In recent years, the National Runaway Safeline (NRS) has expanded our technical capabilities to allow passionate individuals across the nation the opportunity to volunteer with NRS. As a national organization, aim to involve people in our work nationwide; however, we will always have a soft spot for volunteers who share our home of Chicago, Illinois!
Meet the October Volunteer of the Month: Sana, a Chicago-native currently in her second year at Harvard University. Sana is pursuing degrees in Religion and Neuroscience, and hopes to become a cochlear implant surgeon. This dream stems from a 3-year period during Sana’s childhood when she was deaf. Like many of our volunteers, Sana draws from personal experiences to fuel her desire to help others.
Sana is no stranger to volunteering. In fact, during middle school, Sana founded Mission Blue Aqua, a fundraiser aimed at providing people in Haiti a greater chance of accessing clean water. Even at a young age, Sana was able to understand the dynamics of privilege, recognizing it felt wrong to drink from a filtered water source while other young people had access only to dirty water. Her efforts raised more than $5,000 for the purchase of Biosand filters, which help prevent diseases like Cholera.
In addition to serving in the NRS Crisis Center, Sana volunteers at Massachusetts General Hospital where she will soon become a hospice volunteer. She speaks French (thanks to her time in Haiti), and is currently taking courses to better understand deafness.
How does Sana balance it all? “That’s the million dollar question,” Sana shared. “NRS makes me feel validated and like I’m truly living life! When I’m exhausted, NRS makes me less exhausted.” She said that sometimes chatters write messages such as, “You’ve saved my life,” and added, “That’s what it all really comes down to for me. Wow, I was able to use my words to help someone.”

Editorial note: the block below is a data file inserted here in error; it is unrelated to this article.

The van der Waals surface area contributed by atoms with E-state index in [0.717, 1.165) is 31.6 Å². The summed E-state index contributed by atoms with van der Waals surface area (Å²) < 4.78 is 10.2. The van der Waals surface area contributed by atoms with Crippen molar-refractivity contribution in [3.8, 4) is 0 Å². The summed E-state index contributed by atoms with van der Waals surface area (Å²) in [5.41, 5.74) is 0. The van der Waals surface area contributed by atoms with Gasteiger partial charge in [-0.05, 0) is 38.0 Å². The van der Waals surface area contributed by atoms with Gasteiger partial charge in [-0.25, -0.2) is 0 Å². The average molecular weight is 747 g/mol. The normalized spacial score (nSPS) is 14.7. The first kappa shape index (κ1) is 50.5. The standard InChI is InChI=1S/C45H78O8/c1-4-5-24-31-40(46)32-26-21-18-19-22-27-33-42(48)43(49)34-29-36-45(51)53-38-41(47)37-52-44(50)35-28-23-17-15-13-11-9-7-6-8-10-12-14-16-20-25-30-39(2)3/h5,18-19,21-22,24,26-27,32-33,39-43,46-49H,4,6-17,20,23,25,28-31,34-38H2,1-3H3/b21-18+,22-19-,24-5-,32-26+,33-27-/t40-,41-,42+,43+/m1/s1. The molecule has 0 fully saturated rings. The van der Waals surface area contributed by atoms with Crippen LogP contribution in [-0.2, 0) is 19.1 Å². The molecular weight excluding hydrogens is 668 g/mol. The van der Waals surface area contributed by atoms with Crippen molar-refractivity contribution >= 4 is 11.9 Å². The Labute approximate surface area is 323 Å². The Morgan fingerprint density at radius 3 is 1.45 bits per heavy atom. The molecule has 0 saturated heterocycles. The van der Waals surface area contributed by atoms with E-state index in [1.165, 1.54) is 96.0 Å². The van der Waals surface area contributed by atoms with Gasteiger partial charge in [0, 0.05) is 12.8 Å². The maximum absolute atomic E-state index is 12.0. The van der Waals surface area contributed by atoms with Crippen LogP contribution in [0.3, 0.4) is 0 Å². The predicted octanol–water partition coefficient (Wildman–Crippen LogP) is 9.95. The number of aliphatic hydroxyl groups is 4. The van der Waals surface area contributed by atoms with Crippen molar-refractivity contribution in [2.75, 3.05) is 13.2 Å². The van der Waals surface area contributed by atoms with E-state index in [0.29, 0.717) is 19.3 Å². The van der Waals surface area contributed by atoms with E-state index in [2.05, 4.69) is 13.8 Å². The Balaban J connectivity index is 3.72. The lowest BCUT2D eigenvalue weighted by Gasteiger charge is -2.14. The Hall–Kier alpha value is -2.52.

Sana was open about how she leverages past experiences to put herself in the shoes of young people reaching out to NRS in their time of need. “I’m 19 now, and most of the youth I talk to are in their early teens, and I’m definitely able to put myself back into that time period of my life.” This was particularly helpful to one chatter, who Sana remembers as being nervous about their queerness. “I was able to say the things I wish were said to me in that situation.” Her willingness to share a relatable experience and provide validation resulted in a breakthrough for the youth and brought them to tears.
For Sana, a big part of balancing her altruistic talents is making sure she cares for herself. “I realize that you can’t pour from an empty cup! I do have self-care Fridays. On Friday at 8 PM I go out with my friend or make sure I do something for myself.” Fortunately, for Sana, October is one of her favorite times of year – Spooky Season! While she considers herself an “apple picking kind of girl,” she puts extra emphasis on Halloween activities. This year, Sana plans to transform into Medusa to celebrate!
It is important to Sana to know when to disconnect from social media, and she wishes young people practiced this more often. “Social media has made young people more aware than ever before. I had a chatter who shared that they didn’t even realize that what they were experience at home was not OK until I heard someone talking about it on TikTok!” She often hears people talk negatively about the impact of social media, but also sees it as a bridge to the lived experiences and real issues that young people face.
Sana wants everyone to take away from this interview: “Knowing that one person in this world can say that at their lowest moment that they feel even slightly better is the greatest thing we can do as humans. If you are thinking about joining NRS, you will feel such gratification through volunteering. It won’t be easy, but it will make you feel like, ‘Wow, this is what it means to exist in community with other people’.”
Community is, after all, the foundation of society.